Andy Sapsford’s blog about Sawbridgeworth Marsh Reserve
Daphne Wallace-Jarvis’s blog about Birchhanger Wood
Following on from a report of Ravens in the area some weeks ago there has now been a positive sighting of these same birds giving every intention that they may well be nesting in the Hatfield Forest area.
The last of the Swallows & House Martins will be on their way to warmer climes by now, though a few can be seen skipping over the hedgerows & about farm buildings until the middle of the month. In the days when it became the custom to set fire to the stubble (remember those days?), the heat generated a powerful lift sending insects high into the air where the migrating Swallows & House Martins would predate on this very available food supply. Because of an evident pollution issue, an alternative was adopted; that of turning the stubble into the ground. At the time, the farming view was that it would not be possible to bury the stubble in one turning operation. In the event, it is all done with such impressive speed & dexterity that it is difficult to believe we ever experienced those days when the whole of our arable countryside was spectacularly alight.
Following along behind, so to speak, will be the winter thrushes, ready to feed on the crimson berries awaiting them on the hawthorn bushes. These birds have come in from Scandinavia, as will many of the Blackbirds that begin to fill our gardens & recreation fields. Starling flocks too, are supplemented by continental birds, where a roost is something to behold, as they swoop & dive in tight, noisy, formations.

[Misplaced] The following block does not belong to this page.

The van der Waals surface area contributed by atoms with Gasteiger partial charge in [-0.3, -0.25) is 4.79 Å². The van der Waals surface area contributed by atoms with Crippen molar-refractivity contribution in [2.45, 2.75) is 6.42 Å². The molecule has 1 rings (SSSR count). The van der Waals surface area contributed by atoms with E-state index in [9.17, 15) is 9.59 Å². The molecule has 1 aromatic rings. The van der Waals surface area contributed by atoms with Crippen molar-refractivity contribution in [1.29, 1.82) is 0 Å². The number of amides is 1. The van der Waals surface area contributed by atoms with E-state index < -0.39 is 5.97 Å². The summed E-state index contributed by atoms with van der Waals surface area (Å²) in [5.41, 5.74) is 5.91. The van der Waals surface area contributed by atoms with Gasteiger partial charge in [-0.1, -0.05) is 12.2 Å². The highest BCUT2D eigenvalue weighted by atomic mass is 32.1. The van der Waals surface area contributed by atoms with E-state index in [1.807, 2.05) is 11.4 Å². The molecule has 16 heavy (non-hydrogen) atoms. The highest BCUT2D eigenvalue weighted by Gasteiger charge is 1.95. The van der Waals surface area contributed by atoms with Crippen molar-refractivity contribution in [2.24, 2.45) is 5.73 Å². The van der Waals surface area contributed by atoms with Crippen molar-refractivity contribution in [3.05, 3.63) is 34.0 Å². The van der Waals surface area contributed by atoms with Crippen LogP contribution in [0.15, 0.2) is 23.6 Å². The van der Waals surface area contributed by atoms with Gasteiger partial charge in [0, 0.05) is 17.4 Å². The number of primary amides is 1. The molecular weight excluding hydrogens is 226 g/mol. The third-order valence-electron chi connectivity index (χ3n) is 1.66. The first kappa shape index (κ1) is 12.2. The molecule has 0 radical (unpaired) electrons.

The year has been a good one for the Hazel nut & I have been busy gathering them from beneath the bushes & wondering why the squirrels have not already hidden them away. Could it be that they have already discovered that all is not what it seems, & that inside the husk is a less than desirable nut? Only at Christmas will I find out!
Quite a few events are organised in Hatfield Forest this month, so you have no excuse not to get those wellies or walking boots on & get out & about! These include trying your hand at archery (Sun.13 from 10.30am - 4pm), deer rut walk for adults (Tues29 from 5.30-7.30am), deer rut walk for families (Wed.30 from 3.00 - 5pm.), Batty Hallowe'en (Thurs.31 from 3 - 5.30pm) & an introduction to survival (Thurs 31 from 10.30am - 3.30pm). Further details are available on the forest web site www.nationaltrust.org.uk/hatfieldforest.
|Old Woman's Weaver|
|Pishiobury Park Bats|
|Forest Bird Watch|
|Breeding birds survey 2015|
|Over the Farm Gate|
|Records & sightings|